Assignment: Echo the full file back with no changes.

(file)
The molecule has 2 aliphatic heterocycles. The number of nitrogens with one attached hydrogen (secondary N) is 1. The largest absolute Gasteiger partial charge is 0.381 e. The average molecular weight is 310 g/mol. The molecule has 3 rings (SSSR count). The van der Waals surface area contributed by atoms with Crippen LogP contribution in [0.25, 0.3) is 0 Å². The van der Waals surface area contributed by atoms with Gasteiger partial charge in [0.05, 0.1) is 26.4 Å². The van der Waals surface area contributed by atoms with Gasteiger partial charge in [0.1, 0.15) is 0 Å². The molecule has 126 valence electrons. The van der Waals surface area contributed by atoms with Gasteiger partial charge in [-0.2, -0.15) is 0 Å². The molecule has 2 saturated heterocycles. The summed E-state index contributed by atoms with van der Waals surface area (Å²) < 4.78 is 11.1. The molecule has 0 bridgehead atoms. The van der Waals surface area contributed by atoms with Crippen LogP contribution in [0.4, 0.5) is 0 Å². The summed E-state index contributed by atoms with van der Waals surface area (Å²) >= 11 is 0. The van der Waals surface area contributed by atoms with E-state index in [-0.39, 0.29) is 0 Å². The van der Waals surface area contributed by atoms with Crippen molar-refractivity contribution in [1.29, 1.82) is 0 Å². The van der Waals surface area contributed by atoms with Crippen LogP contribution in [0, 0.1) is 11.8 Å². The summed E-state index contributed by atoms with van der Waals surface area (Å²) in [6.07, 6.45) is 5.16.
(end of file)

The molecule has 2 aliphatic heterocycles. The number of nitrogens with one attached hydrogen (secondary N) is 1. The largest absolute Gasteiger partial charge is 0.381 e. The average molecular weight is 310 g/mol. The molecule has 3 rings (SSSR count). The van der Waals surface area contributed by atoms with Crippen LogP contribution in [0.25, 0.3) is 0 Å². The van der Waals surface area contributed by atoms with Gasteiger partial charge in [0.05, 0.1) is 26.4 Å². The van der Waals surface area contributed by atoms with Gasteiger partial charge in [0.1, 0.15) is 0 Å². The molecule has 126 valence electrons. The van der Waals surface area contributed by atoms with Gasteiger partial charge in [-0.2, -0.15) is 0 Å². The molecule has 2 saturated heterocycles. The summed E-state index contributed by atoms with van der Waals surface area (Å²) < 4.78 is 11.1. The molecule has 0 bridgehead atoms. The van der Waals surface area contributed by atoms with Crippen LogP contribution in [0.4, 0.5) is 0 Å². The summed E-state index contributed by atoms with van der Waals surface area (Å²) >= 11 is 0. The van der Waals surface area contributed by atoms with E-state index in [-0.39, 0.29) is 0 Å². The van der Waals surface area contributed by atoms with Crippen molar-refractivity contribution in [1.29, 1.82) is 0 Å². The van der Waals surface area contributed by atoms with Crippen LogP contribution in [0, 0.1) is 11.8 Å². The summed E-state index contributed by atoms with van der Waals surface area (Å²) in [6.07, 6.45) is 5.16.